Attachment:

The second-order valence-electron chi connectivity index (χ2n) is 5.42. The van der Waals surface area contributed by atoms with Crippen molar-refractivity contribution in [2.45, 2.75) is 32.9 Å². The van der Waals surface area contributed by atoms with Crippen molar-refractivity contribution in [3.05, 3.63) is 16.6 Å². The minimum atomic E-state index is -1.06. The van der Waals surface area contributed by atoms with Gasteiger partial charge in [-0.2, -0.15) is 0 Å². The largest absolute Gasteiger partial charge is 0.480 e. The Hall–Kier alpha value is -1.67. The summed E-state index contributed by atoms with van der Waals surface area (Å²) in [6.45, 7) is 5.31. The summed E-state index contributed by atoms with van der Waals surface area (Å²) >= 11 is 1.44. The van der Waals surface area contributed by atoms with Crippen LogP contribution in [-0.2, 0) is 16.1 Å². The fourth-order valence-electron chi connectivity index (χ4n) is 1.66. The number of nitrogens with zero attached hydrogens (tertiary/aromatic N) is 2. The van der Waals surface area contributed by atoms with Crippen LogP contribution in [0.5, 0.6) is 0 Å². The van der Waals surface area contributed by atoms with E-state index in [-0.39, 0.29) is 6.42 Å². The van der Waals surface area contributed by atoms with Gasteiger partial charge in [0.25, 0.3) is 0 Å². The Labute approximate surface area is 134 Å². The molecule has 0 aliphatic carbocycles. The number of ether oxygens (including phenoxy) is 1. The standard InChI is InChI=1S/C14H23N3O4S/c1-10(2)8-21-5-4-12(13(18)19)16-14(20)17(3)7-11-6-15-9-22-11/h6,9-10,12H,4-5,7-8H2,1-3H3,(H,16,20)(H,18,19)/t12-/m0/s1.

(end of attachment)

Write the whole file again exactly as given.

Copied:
The second-order valence-electron chi connectivity index (χ2n) is 5.42. The van der Waals surface area contributed by atoms with Crippen molar-refractivity contribution in [2.45, 2.75) is 32.9 Å². The van der Waals surface area contributed by atoms with Crippen molar-refractivity contribution in [3.05, 3.63) is 16.6 Å². The minimum atomic E-state index is -1.06. The van der Waals surface area contributed by atoms with Gasteiger partial charge in [-0.2, -0.15) is 0 Å². The largest absolute Gasteiger partial charge is 0.480 e. The Hall–Kier alpha value is -1.67. The summed E-state index contributed by atoms with van der Waals surface area (Å²) in [6.45, 7) is 5.31. The summed E-state index contributed by atoms with van der Waals surface area (Å²) >= 11 is 1.44. The van der Waals surface area contributed by atoms with Crippen LogP contribution in [-0.2, 0) is 16.1 Å². The fourth-order valence-electron chi connectivity index (χ4n) is 1.66. The number of nitrogens with zero attached hydrogens (tertiary/aromatic N) is 2. The van der Waals surface area contributed by atoms with Crippen LogP contribution in [0.5, 0.6) is 0 Å². The van der Waals surface area contributed by atoms with E-state index in [-0.39, 0.29) is 6.42 Å². The van der Waals surface area contributed by atoms with Gasteiger partial charge in [0.25, 0.3) is 0 Å². The Labute approximate surface area is 134 Å². The molecule has 0 aliphatic carbocycles. The number of ether oxygens (including phenoxy) is 1. The standard InChI is InChI=1S/C14H23N3O4S/c1-10(2)8-21-5-4-12(13(18)19)16-14(20)17(3)7-11-6-15-9-22-11/h6,9-10,12H,4-5,7-8H2,1-3H3,(H,16,20)(H,18,19)/t12-/m0/s1.